The other and better course is to establish settlements (colonies) in one or two places which will tie the state to you. If you do not do this, you will have to keep part of your army there. A prince does not have to spend much on such settlements, for with little or no expense he can send the settlers there and keep them there. He offends only a minority of the citizens from whom he takes land and houses to give to the new settlers. Those whom he offends, remaining poor and scattered, are never able to injure him; while the rest being uninjured are easily kept quiet, and at the same time are anxious not to cause trouble in case they lose their land and houses. In conclusion, I say that these settlements are not costly, they are more faithful, they injure less, and the injured, as has been said, being poor and scattered, cannot hurt. However, one has to remark that men ought either to be well treated or crushed because they can revenge themselves of lighter injuries, but of more serious ones they cannot. Therefore the injury that is to be done to someone ought to be of such a kind that one does not stand in fear of revenge.Niccolo Machiavelli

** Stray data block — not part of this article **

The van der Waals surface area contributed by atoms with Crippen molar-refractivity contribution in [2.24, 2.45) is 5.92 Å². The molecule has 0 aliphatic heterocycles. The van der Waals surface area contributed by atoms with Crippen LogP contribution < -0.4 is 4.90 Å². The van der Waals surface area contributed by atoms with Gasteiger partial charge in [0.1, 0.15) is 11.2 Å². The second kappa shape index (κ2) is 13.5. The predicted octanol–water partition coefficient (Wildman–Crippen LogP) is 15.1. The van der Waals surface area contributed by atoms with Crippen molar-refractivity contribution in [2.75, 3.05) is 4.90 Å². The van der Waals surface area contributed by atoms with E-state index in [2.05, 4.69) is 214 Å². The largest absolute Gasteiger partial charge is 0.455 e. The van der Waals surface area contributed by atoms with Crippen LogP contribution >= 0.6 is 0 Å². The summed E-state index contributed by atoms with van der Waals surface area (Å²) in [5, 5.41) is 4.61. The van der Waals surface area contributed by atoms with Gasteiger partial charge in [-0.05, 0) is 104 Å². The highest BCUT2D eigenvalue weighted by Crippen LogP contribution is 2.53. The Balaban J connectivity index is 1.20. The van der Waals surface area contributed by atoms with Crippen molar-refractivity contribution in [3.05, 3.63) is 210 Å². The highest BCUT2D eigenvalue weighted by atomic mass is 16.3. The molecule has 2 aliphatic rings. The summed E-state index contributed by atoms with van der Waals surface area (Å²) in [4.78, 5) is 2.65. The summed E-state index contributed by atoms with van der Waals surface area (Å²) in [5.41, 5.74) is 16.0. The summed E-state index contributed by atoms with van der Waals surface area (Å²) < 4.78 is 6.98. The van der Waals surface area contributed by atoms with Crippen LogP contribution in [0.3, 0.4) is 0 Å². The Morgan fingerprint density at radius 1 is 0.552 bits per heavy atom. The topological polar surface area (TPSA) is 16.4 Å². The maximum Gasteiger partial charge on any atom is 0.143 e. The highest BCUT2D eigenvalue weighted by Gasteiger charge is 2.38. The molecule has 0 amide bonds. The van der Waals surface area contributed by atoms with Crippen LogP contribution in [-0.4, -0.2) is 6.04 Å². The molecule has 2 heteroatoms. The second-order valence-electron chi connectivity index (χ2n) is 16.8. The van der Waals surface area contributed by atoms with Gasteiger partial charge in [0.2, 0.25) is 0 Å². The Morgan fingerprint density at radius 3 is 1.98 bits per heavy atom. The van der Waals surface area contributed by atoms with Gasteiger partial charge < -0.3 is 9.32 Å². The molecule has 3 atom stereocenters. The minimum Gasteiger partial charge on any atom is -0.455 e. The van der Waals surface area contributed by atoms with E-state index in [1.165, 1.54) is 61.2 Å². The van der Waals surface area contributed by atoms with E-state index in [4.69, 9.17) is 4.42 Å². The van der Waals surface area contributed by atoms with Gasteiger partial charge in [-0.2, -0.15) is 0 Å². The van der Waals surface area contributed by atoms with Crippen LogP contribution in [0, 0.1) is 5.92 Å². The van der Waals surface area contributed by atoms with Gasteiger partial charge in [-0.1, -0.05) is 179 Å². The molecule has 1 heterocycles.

If Snotboogie always stole the money, why’d you let him play?The Wire
Got to. This America, man.
Italy – general area of Tuscany – called Etruria.
They descended from Villanovans (people from central Europe) and before that from early Bronze Age peoples that had occupied Italy since 3000 BC
Villanovan people brought Iron Age culture to Italian Peninsula around f1000 BC
Etruscans emerge around 8th century BC. This was about the same time that the Greeks first began to settle along the Southern shores of Italy and Sicily.